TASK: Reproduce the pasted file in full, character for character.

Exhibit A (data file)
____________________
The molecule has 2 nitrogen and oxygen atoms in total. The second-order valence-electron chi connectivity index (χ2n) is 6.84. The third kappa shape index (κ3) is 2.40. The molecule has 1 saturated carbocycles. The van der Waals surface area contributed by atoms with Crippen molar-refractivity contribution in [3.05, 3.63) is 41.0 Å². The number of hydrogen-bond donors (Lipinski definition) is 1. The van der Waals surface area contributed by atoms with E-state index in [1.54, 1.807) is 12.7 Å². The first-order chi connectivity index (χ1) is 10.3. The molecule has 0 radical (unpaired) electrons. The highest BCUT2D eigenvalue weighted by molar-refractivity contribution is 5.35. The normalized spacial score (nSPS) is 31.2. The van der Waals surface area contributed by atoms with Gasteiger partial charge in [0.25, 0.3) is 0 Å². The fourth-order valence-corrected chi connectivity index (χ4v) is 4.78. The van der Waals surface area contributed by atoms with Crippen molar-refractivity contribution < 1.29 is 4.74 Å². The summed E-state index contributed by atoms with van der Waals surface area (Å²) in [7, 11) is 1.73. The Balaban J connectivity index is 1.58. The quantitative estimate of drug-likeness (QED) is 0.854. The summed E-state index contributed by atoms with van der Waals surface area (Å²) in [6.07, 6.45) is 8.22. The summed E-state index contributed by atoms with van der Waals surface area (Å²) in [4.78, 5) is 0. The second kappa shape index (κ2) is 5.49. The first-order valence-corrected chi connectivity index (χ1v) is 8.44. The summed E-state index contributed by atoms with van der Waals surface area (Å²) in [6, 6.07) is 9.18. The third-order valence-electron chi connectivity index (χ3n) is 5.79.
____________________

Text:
The molecule has 2 nitrogen and oxygen atoms in total. The second-order valence-electron chi connectivity index (χ2n) is 6.84. The third kappa shape index (κ3) is 2.40. The molecule has 1 saturated carbocycles. The van der Waals surface area contributed by atoms with Crippen molar-refractivity contribution in [3.05, 3.63) is 41.0 Å². The number of hydrogen-bond donors (Lipinski definition) is 1. The van der Waals surface area contributed by atoms with E-state index in [1.54, 1.807) is 12.7 Å². The first-order chi connectivity index (χ1) is 10.3. The molecule has 0 radical (unpaired) electrons. The highest BCUT2D eigenvalue weighted by molar-refractivity contribution is 5.35. The normalized spacial score (nSPS) is 31.2. The van der Waals surface area contributed by atoms with Gasteiger partial charge in [0.25, 0.3) is 0 Å². The fourth-order valence-corrected chi connectivity index (χ4v) is 4.78. The van der Waals surface area contributed by atoms with Crippen molar-refractivity contribution < 1.29 is 4.74 Å². The summed E-state index contributed by atoms with van der Waals surface area (Å²) in [7, 11) is 1.73. The Balaban J connectivity index is 1.58. The quantitative estimate of drug-likeness (QED) is 0.854. The summed E-state index contributed by atoms with van der Waals surface area (Å²) in [6.07, 6.45) is 8.22. The summed E-state index contributed by atoms with van der Waals surface area (Å²) in [4.78, 5) is 0. The second kappa shape index (κ2) is 5.49. The first-order valence-corrected chi connectivity index (χ1v) is 8.44. The summed E-state index contributed by atoms with van der Waals surface area (Å²) in [6, 6.07) is 9.18. The third-order valence-electron chi connectivity index (χ3n) is 5.79.